Comcast tells customers to “trust them” about net neutrality pledges

The Jolt Journal (https://www.joltjournal.com)

Comcast is facing a backlash from Internet users after it was discovered that the company has changed its net neutrality pledge. The company deleted its net neutrality promise immediately after the Federal Communications Commission started repealing of net neutrality rules.

Comcast is now saying that the change was just a “language” change and nothing more than that. The provider is now telling customers to just “trust them” and that it has no plans to institute paid prioritization. At the same time, it’s avoiding to make a promise that it won’t bring in paid prioritization in the future.

The company has been facing incredible scrutiny from consumers, pro-net neutrality users, and even officials. Up until April 26 of this year, Comcast’s net neutrality page had stated that “Comcast doesn’t prioritize Internet traffic or create paid fast lanes.” April 26 was when the Federal Communications Commission Chairman Ajit Pai had announced that he was planning to introduce a new proposal to completely eliminate net neutrality rules.

Take a look at this image of Comcast’s net neutrality promise from 2014 to April 26, 2017:

Now take a look at the page since April 27, 2017:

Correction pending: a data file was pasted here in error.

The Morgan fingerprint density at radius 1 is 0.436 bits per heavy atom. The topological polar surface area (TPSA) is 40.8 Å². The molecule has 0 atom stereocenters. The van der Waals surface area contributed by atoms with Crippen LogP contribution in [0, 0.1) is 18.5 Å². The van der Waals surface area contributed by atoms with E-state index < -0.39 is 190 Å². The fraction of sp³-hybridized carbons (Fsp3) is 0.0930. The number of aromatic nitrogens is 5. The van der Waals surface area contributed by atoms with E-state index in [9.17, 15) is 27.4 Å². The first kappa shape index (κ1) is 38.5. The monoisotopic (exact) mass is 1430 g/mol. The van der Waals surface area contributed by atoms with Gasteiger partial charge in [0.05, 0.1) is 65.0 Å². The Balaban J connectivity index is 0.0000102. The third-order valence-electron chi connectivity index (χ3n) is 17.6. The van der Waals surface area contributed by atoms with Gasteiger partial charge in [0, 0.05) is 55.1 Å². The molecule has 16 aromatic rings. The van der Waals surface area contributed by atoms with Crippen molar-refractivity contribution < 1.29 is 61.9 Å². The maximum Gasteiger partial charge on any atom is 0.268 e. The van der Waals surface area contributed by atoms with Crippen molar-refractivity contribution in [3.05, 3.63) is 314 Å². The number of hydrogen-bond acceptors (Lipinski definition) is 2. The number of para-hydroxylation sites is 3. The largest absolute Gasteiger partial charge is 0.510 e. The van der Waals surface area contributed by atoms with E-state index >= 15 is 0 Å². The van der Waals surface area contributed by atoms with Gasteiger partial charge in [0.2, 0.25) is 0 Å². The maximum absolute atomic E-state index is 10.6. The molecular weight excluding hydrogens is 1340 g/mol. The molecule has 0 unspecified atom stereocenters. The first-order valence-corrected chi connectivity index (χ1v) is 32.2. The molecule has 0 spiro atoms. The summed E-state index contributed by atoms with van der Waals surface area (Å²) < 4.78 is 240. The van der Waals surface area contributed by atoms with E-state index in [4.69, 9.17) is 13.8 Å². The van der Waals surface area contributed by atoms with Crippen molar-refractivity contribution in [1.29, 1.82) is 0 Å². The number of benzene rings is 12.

The paid prioritization statement has been missing from Comcast’s webpage every since. The company continues to say that it does not throttle, block, or “discriminate against” lawful Internet traffic.

Comcast is the biggest home internet provider in the United States. We have tried to get comments from Comcast time and time again in regards to why the language was changed on its website, but has continuously declined to comment. In 2014, Comcast agreed with then-President Obama’s stance that there should be “no paid prioritization” business model in place.

CategoriesComcast Legal Tech
Hamza Khalid

Hamza Khalid is the Lead Editor at The Jolt Journal. You're more than welcome to follow him on Twitter and follow The Jolt Journal on Twitter and Facebook. If you have any questions, concerns, or need to report something in this article, please send our team an email at [email protected]. This story may be updated at any time if new information surfaces.

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